The symbolic drawings
The contrast between outwardness and inwardness plays an important role in the novella The Little Prince by Antoine de Saint-Exupéry and forms a central motif of the work, which is repeatedly addressed in the course of the narrative. The two pictures of the boas as well as the drawings of the sheep that the pilot makes for the little prince have a symbolic meaning in this sense.
Already in the introductory chapter, the contrast between external and internal and, implicitly, between appearances and reality, is made clear with the help of the first drawing: the pilot recalls a situation in his childhood when, at the age of 6, he sketched a boa eating an elephant. But the adults think this drawing is just a hat. They only pay attention to the outside and conclude nothing is wrong from what they see, because they cannot see behind the façade.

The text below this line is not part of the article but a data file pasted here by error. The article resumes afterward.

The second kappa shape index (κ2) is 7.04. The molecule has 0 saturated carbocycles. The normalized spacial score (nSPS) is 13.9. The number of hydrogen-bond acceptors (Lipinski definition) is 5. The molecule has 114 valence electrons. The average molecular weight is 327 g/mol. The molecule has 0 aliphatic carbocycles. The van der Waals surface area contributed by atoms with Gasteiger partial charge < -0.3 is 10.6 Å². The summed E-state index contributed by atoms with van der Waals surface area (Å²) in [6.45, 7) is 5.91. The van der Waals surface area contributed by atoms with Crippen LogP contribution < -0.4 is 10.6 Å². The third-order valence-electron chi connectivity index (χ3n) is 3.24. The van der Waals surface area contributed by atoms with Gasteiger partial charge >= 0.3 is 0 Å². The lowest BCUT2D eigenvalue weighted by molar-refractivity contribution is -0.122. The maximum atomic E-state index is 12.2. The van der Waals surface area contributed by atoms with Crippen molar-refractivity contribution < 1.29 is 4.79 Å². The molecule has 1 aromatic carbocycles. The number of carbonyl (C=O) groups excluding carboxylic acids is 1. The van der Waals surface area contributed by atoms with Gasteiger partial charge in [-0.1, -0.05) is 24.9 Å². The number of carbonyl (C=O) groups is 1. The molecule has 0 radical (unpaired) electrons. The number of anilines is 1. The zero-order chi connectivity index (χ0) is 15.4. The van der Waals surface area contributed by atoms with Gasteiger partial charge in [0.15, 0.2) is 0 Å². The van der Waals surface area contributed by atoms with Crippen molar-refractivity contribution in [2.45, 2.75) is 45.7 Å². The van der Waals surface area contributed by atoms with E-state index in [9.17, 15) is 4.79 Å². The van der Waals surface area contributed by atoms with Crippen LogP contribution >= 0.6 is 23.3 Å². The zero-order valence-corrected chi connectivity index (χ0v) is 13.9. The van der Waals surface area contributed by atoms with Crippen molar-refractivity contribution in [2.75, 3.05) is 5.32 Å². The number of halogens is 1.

At their first meeting, the little prince asks the pilot to draw him a sheep. After the pilot has made several attempts, with which the little prince is not satisfied, he sketches a box and claims: "The sheep you asked for is inside" (7%).
To be able to see the sheep in the box, one needs imagination. The little prince can see the sheep in the crate with the help of his imagination. The pilot admits that he has lost this ability: "But I, alas, do not know how to see sheep through the walls of boxes. Perhaps I am a little like the grown-ups. I have had to grow old." (12%). In the pilot’s opinion, anyone who no longer possesses the ability to imagine has grown old and lost the gift of imagination.
The Turkish astronomer
In the fourth chapter, the narrator tells the story of a Turkish astronomer who has discovered the little prince's asteroid. Because of his Oriental costume, however, no one wants to believe him when he gives his first lecture about his discovery. Only when he gives his lecture again eleven years later in an elegant suit, suddenly everyone believes him.
The astronomer was forced by a Turkish dictator to wear European clothes under threa...